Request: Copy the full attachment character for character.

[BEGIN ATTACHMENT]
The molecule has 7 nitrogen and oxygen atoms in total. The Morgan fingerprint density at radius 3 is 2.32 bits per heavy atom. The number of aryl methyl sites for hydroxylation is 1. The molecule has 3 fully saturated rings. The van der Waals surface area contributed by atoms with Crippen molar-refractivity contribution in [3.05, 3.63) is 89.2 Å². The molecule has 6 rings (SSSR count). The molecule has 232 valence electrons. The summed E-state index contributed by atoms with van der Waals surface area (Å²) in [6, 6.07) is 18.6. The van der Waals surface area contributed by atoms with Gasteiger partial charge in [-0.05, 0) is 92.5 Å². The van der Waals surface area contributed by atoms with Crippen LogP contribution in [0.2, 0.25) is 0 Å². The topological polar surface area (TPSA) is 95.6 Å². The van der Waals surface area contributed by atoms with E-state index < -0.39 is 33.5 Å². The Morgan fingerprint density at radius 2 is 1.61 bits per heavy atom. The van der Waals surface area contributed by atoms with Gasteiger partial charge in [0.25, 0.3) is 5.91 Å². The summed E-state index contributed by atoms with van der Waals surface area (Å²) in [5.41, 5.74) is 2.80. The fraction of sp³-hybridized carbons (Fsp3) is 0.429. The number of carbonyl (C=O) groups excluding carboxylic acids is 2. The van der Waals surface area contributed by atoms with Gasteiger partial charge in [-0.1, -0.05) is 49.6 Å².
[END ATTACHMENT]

The molecule has 7 nitrogen and oxygen atoms in total. The Morgan fingerprint density at radius 3 is 2.32 bits per heavy atom. The number of aryl methyl sites for hydroxylation is 1. The molecule has 3 fully saturated rings. The van der Waals surface area contributed by atoms with Crippen molar-refractivity contribution in [3.05, 3.63) is 89.2 Å². The molecule has 6 rings (SSSR count). The molecule has 232 valence electrons. The summed E-state index contributed by atoms with van der Waals surface area (Å²) in [6, 6.07) is 18.6. The van der Waals surface area contributed by atoms with Gasteiger partial charge in [-0.05, 0) is 92.5 Å². The van der Waals surface area contributed by atoms with Crippen LogP contribution in [0.2, 0.25) is 0 Å². The topological polar surface area (TPSA) is 95.6 Å². The van der Waals surface area contributed by atoms with E-state index < -0.39 is 33.5 Å². The Morgan fingerprint density at radius 2 is 1.61 bits per heavy atom. The van der Waals surface area contributed by atoms with Gasteiger partial charge in [0.25, 0.3) is 5.91 Å². The summed E-state index contributed by atoms with van der Waals surface area (Å²) in [5.41, 5.74) is 2.80. The fraction of sp³-hybridized carbons (Fsp3) is 0.429. The number of carbonyl (C=O) groups excluding carboxylic acids is 2. The van der Waals surface area contributed by atoms with Gasteiger partial charge in [-0.1, -0.05) is 49.6 Å².